But those kinds of productions take time, money and dedication from producers driven to deliver a nuanced and objective look at an incident that warrants further study. More often than not, real-life stories of murder are reduced to sensationalized fodder for an endless number of franchise series with clever titles.

To me, that’s almost a crime.

More TV

  • Charles Levin Obit

    Missing 'Seinfeld' Actor Charles Levin's Body Believed to be Found

    Oregon authorities believe they have found the body of the missing “Seinfeld” actor Charles Levin. He was 70 years old. According to Associated Press, Levin’s son reported the actor missing from Grants Pass on July 8. On July 12, search and rescue teams determined a search area in a remote area northeast of Selma with [...]

  • Oliver Jackson-Cohen Invisible Man

    ‘Haunting of Hill House’ Star Oliver Jackson-Cohen Returning for ‘Haunting of Bly Manor’

    Oliver Jackson-Cohen, who was recently cast as the titular character in the upcoming Blumhouse-Universal Pictures feature “The Invisible Man,” is set to haunt viewers once more on Netflix. Jackson-Cohen, who starred in “The Haunting of Hill House,” will return to star in the second installment of the Netflix anthology series, titled “The Haunting of Bly Manor.” [...]

  • Jack Reacher: Never Go Back

    Amazon to Develop 'Jack Reacher' Series

    Watch out Tom Cruise, there’s going to be another Jack Reacher in town. In a competitive situation, Amazon has won the rights to develop a series based on the protagonist from Lee Child’s novels. The series hails from “Scorpion” creator Nick Santora, who will write, showrun and executive produce. Child’s “Jack Reacher” series has sold over [...]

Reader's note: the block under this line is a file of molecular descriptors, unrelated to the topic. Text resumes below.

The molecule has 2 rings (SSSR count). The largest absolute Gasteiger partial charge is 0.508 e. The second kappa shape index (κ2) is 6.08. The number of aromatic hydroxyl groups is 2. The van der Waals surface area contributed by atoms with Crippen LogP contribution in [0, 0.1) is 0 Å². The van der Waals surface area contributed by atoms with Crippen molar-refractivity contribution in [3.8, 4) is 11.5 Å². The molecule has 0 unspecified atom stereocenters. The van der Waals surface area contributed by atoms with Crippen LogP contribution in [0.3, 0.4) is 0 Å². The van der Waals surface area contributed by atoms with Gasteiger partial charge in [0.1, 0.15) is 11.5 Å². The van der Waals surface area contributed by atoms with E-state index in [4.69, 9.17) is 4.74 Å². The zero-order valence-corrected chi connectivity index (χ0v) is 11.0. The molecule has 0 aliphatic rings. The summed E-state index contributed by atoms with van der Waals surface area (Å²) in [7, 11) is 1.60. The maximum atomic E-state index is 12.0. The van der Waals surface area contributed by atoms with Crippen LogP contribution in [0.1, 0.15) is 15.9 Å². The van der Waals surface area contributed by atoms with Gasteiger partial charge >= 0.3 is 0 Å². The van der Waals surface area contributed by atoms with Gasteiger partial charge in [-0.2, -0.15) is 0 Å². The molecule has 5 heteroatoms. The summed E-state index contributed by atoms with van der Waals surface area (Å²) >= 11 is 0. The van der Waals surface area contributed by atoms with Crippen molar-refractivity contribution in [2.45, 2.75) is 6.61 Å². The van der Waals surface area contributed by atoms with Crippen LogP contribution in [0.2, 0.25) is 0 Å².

• Fox News Media Taps Jason Klarman

    Fox News Media Taps Jason Klarman as Executive VP, Marketing

    Jason Klarman, a veteran TV executive who has served stints at NBCUniversal and Fullscreen Media, has been named executive vice president of Fox Corporation’s Fox News Media, and will supervise brand strategy for Fox News Channel, Fox Business Network and other assets that are part of the division. Klarman will report to Suzanne Scott, CEO [...]

  • Sean Diddy Combs

    MTV, Sean 'Diddy' Combs Reunite for 'Making the Band' Return

    MTV and Sean “Diddy” Combs are reuniting to reboot the reality competition series “Making the Band.” The show is slated to premiere in 2020. Its return was prompted by a tweet Diddy recently posted suggesting it was time for a comeback. Originally featuring the creation of early 2000s boy band O-Town (the show was conceived [...]

  • HBO Communications Chief Quentin Schaffer to

    HBO Communications Chief Quentin Schaffer to Exit After 39 Years

    Longtime HBO communications head Quentin Schaffer is stepping down from his post next month after 39 years as a key architect of HBO’s premium TV brand. Schaffer will exit as HBO’s executive VP of corporate communications next month, after steering HBO through one last Television Critics Association press tour in Beverly Hills. He is the [...]

More From Our Brands

Access exclusive content